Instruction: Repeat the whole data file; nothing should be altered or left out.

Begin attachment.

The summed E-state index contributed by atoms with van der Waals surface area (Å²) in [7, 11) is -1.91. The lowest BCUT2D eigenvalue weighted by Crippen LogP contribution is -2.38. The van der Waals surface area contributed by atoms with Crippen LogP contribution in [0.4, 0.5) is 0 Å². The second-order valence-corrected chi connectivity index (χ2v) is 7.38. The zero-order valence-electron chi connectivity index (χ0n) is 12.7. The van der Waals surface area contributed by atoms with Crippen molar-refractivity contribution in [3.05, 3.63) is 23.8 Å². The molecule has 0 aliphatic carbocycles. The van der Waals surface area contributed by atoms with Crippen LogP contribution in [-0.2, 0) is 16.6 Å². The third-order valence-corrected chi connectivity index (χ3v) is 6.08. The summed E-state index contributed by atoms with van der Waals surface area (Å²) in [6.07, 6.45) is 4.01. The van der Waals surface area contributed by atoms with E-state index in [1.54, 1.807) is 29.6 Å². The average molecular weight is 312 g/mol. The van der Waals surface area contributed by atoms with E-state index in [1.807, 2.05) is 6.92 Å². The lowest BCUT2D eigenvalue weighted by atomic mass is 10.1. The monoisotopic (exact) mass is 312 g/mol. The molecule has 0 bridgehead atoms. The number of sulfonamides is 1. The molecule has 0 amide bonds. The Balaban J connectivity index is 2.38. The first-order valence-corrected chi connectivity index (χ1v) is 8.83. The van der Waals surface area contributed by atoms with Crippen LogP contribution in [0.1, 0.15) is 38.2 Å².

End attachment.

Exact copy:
The summed E-state index contributed by atoms with van der Waals surface area (Å²) in [7, 11) is -1.91. The lowest BCUT2D eigenvalue weighted by Crippen LogP contribution is -2.38. The van der Waals surface area contributed by atoms with Crippen LogP contribution in [0.4, 0.5) is 0 Å². The second-order valence-corrected chi connectivity index (χ2v) is 7.38. The zero-order valence-electron chi connectivity index (χ0n) is 12.7. The van der Waals surface area contributed by atoms with Crippen molar-refractivity contribution in [3.05, 3.63) is 23.8 Å². The molecule has 0 aliphatic carbocycles. The van der Waals surface area contributed by atoms with Crippen LogP contribution in [-0.2, 0) is 16.6 Å². The third-order valence-corrected chi connectivity index (χ3v) is 6.08. The summed E-state index contributed by atoms with van der Waals surface area (Å²) in [6.07, 6.45) is 4.01. The van der Waals surface area contributed by atoms with E-state index in [1.54, 1.807) is 29.6 Å². The average molecular weight is 312 g/mol. The van der Waals surface area contributed by atoms with E-state index in [1.807, 2.05) is 6.92 Å². The lowest BCUT2D eigenvalue weighted by atomic mass is 10.1. The monoisotopic (exact) mass is 312 g/mol. The molecule has 0 bridgehead atoms. The number of sulfonamides is 1. The molecule has 0 amide bonds. The Balaban J connectivity index is 2.38. The first-order valence-corrected chi connectivity index (χ1v) is 8.83. The van der Waals surface area contributed by atoms with Crippen LogP contribution in [0.1, 0.15) is 38.2 Å².